Barley is synonymous with first fruits. In ancient Israel, God’s annual Feasts revolved around the harvest cycle. The Passover and Feast of Unleavened Bread occurred near the barley harvest in Abib, the first month of the Hebrew calendar. Israelites were required to present a sheaf of the first grain harvested to their priest. The priest waved the barley sheaf before God, a wave offering thanking God for providing the harvest (Leviticus 23:4 –14). The field that produced the first green barley ears provided the wave sheaf. Once the wave sheaf was offered, barley harvesting could begin elsewhere in the community.

Both Israel and Christians are God’s first fruits. Jeremiah (2:3) recorded God as saying that Israel was the first fruits of His harvest. In the New Testament, Christ who rose from the dead was identified as the first fruit of those who are asleep (I Corinthians 15:20). Christians have the first fruits of the Holy Spirit living in them (Romans 8:23).  At the final resurrection, Christians’ bodies will be redeemed by Christ and raised just as Christ’s body rose from the grave (I Thessalonians 4:13-18).

Israelites demonstrated their thanks for the harvest by giving first fruits to God. In the same way Christians are called to give the first fruits of their labors to God. I have heard that giving the first fruits of our labors to God is an Old Testament commandment not relevant to Christians living under grace. Yet, Christ himself lived under the law and said that he came to fulfill the law not abolish it (Matthew 5:17). Surely, first fruit sacrifices that the Israelites made under the law should be matched, or even exceeded, by Christians who live under grace.

I find it easy to give the first fruits of my money to God. I have a lot more trouble giving the first fruits of my time to God. I have so many things to do with my time; e.g., part time job, husband, house and garden. These activities do not sound all that time consuming when compared to demands of working women with children; yet, my days are filled. I have to consciously schedule church activities on my calendar. I need to agree with God that he deserves my time as much as He deserves my money.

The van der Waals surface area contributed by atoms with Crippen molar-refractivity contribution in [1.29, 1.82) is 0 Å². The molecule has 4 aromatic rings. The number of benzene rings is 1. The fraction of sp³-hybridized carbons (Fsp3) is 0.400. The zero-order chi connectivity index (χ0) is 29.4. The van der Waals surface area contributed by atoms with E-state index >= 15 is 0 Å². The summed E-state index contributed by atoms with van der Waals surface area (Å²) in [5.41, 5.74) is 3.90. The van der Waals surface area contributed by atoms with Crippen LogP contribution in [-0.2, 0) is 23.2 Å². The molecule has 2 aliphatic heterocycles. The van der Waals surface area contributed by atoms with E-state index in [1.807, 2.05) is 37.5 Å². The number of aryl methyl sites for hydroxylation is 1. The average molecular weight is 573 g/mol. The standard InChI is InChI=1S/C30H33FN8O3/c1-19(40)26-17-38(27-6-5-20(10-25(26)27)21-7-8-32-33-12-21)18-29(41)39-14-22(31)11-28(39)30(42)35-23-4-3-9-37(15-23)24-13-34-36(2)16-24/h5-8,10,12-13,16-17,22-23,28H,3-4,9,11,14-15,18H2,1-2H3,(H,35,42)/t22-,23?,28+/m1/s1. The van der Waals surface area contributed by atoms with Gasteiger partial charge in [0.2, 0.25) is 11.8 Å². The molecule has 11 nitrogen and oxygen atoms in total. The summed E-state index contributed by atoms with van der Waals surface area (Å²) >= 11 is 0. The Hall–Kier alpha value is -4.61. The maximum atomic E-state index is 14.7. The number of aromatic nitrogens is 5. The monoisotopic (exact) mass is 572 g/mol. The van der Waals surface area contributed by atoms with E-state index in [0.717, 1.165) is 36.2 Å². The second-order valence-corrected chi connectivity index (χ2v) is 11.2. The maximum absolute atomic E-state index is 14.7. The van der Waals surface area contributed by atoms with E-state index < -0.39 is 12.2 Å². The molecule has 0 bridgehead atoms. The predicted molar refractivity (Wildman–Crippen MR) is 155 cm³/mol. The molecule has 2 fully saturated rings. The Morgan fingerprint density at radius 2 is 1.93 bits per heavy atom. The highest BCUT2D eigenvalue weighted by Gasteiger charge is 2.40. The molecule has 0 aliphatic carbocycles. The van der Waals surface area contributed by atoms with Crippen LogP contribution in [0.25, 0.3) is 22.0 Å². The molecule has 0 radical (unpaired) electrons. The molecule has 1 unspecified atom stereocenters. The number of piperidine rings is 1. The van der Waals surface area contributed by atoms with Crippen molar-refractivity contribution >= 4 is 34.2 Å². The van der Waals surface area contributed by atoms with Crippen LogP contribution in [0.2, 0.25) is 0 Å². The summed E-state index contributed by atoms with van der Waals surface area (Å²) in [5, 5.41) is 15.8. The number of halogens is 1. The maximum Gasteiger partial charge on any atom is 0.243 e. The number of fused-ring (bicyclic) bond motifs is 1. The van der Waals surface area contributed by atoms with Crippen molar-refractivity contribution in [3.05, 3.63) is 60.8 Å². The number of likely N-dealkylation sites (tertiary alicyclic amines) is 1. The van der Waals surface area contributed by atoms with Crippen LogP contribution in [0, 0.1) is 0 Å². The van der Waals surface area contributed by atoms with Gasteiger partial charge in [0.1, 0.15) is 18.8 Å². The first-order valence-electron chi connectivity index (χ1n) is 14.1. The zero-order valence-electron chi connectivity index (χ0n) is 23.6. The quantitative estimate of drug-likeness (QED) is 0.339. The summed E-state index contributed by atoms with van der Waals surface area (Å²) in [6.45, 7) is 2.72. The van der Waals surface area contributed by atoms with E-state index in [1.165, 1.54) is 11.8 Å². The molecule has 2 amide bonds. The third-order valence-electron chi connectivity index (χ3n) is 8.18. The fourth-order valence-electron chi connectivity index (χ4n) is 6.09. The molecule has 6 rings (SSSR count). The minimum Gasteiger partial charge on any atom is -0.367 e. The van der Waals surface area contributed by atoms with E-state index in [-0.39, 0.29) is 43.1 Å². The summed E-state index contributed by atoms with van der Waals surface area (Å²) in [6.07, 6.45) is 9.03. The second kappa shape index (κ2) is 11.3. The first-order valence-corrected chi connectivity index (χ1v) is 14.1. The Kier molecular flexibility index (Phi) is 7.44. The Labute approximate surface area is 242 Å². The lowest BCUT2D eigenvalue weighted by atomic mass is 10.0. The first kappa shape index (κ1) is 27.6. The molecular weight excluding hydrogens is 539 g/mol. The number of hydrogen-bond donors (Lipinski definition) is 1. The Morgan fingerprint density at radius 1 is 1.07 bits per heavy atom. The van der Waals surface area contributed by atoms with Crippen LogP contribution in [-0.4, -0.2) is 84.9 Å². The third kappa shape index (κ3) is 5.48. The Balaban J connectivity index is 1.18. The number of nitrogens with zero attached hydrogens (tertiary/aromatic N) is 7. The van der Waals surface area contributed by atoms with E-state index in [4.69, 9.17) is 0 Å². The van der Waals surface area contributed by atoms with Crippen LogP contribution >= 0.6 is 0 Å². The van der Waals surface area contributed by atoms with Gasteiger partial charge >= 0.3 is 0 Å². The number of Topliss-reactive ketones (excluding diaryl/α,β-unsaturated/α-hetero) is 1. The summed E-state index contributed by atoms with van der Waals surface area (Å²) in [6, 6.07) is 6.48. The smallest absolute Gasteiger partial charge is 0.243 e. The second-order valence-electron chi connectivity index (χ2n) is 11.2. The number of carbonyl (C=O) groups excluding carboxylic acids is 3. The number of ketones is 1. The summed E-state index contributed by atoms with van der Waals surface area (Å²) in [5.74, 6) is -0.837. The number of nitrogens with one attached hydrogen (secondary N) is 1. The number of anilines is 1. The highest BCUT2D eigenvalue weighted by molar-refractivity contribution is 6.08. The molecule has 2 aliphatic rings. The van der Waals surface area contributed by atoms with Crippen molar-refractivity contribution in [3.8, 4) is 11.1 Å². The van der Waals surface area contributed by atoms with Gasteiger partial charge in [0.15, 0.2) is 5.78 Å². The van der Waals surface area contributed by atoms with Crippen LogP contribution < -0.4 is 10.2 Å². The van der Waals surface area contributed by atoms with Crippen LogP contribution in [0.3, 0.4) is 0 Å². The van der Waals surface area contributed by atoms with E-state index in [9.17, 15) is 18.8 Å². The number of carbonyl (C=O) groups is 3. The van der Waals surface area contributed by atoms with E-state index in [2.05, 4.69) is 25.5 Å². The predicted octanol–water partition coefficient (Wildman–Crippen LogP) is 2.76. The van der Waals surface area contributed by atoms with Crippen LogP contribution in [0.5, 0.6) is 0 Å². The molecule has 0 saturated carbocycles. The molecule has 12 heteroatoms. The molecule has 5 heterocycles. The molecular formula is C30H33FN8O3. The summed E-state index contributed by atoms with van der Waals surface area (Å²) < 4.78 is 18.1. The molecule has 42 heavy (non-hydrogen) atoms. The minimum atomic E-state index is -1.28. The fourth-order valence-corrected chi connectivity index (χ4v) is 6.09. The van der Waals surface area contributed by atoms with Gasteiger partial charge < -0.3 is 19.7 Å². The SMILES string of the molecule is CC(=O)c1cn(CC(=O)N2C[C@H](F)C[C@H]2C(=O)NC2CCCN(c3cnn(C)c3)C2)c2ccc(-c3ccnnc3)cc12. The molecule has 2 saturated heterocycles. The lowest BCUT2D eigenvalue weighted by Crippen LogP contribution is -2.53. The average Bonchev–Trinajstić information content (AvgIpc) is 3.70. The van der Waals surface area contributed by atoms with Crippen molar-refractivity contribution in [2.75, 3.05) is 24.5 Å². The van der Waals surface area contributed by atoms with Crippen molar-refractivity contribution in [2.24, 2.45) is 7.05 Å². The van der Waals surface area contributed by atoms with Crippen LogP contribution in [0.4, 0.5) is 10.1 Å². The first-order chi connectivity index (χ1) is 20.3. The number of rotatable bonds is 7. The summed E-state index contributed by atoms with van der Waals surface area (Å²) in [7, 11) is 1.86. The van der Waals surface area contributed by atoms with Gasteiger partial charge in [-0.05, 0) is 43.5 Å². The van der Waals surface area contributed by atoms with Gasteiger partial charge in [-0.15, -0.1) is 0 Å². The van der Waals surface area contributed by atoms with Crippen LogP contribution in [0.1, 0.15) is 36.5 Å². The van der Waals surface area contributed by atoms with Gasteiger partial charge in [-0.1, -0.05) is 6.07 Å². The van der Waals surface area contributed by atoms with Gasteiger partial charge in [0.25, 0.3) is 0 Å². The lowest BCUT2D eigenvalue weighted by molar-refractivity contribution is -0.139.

Reflection: With all his wealth, God does not need anything from us. God’s commandment to give Him our first fruits (time, talent and treasury) was designed so that He can shower blessings on us (Malachi 3:10). Are you giving the first fruits of your life to God?

I love Bible plants along with their symbolism. If you want to learn more about them, read my two books: 1) Rooted in God and 2) God as a Gardener. You can purchase them from my website: Carolyn Roth Ministry at

Copyright: June 16, 2011, Carolyn A. Roth; all rights reserved.



Joshua & the Henbane

Hyoscyamus aureus

Read Joshua chapter 15.

While in Israel and Jordan, I became aware of the number of regions and cities that were named after plants. As a result, I am adding an additional plant – the golden henbane to the list of Plants and the Promised Land.  The Hebrew word for henbane is shikkeron (or less often shikrona).  Shikkeron is identified in the Bible only in the book of Joshua (Joshua 15:11).

The distribution of the Promised Land on the west side of the Jordan was determined by lot. The tribe of Judah received the first allocation of land. The size of each tribe’s territory was according to the tribe’s population. The largest tribe among the 12 tribes of Israel, Judah numbered over 76,000 warriors. God set the boundaries for the Promised Land lands that each tribe was to conquer and retain.